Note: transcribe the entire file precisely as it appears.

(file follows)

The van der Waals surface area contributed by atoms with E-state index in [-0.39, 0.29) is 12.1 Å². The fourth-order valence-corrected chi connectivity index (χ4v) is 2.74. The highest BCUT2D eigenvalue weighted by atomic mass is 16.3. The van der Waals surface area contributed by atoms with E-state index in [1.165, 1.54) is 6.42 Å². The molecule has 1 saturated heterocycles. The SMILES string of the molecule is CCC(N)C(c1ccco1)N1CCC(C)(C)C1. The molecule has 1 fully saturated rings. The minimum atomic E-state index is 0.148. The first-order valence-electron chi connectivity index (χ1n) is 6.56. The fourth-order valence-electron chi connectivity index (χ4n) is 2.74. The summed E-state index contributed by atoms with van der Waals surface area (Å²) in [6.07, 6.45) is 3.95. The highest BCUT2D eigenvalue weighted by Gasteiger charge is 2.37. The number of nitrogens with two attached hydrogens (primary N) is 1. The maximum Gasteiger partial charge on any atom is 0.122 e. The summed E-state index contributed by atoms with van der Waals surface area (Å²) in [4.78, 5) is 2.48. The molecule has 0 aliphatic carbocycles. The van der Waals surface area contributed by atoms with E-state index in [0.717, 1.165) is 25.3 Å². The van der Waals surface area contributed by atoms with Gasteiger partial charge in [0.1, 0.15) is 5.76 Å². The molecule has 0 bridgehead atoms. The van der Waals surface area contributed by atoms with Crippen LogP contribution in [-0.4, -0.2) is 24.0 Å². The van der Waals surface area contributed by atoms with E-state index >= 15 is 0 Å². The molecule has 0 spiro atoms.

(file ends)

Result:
The van der Waals surface area contributed by atoms with E-state index in [-0.39, 0.29) is 12.1 Å². The fourth-order valence-corrected chi connectivity index (χ4v) is 2.74. The highest BCUT2D eigenvalue weighted by atomic mass is 16.3. The van der Waals surface area contributed by atoms with E-state index in [1.165, 1.54) is 6.42 Å². The molecule has 1 saturated heterocycles. The SMILES string of the molecule is CCC(N)C(c1ccco1)N1CCC(C)(C)C1. The molecule has 1 fully saturated rings. The minimum atomic E-state index is 0.148. The first-order valence-electron chi connectivity index (χ1n) is 6.56. The fourth-order valence-electron chi connectivity index (χ4n) is 2.74. The summed E-state index contributed by atoms with van der Waals surface area (Å²) in [6.07, 6.45) is 3.95. The highest BCUT2D eigenvalue weighted by Gasteiger charge is 2.37. The number of nitrogens with two attached hydrogens (primary N) is 1. The maximum Gasteiger partial charge on any atom is 0.122 e. The summed E-state index contributed by atoms with van der Waals surface area (Å²) in [4.78, 5) is 2.48. The molecule has 0 aliphatic carbocycles. The van der Waals surface area contributed by atoms with E-state index in [0.717, 1.165) is 25.3 Å². The van der Waals surface area contributed by atoms with Gasteiger partial charge in [0.1, 0.15) is 5.76 Å². The molecule has 0 bridgehead atoms. The van der Waals surface area contributed by atoms with Crippen LogP contribution in [-0.4, -0.2) is 24.0 Å². The van der Waals surface area contributed by atoms with E-state index >= 15 is 0 Å². The molecule has 0 spiro atoms.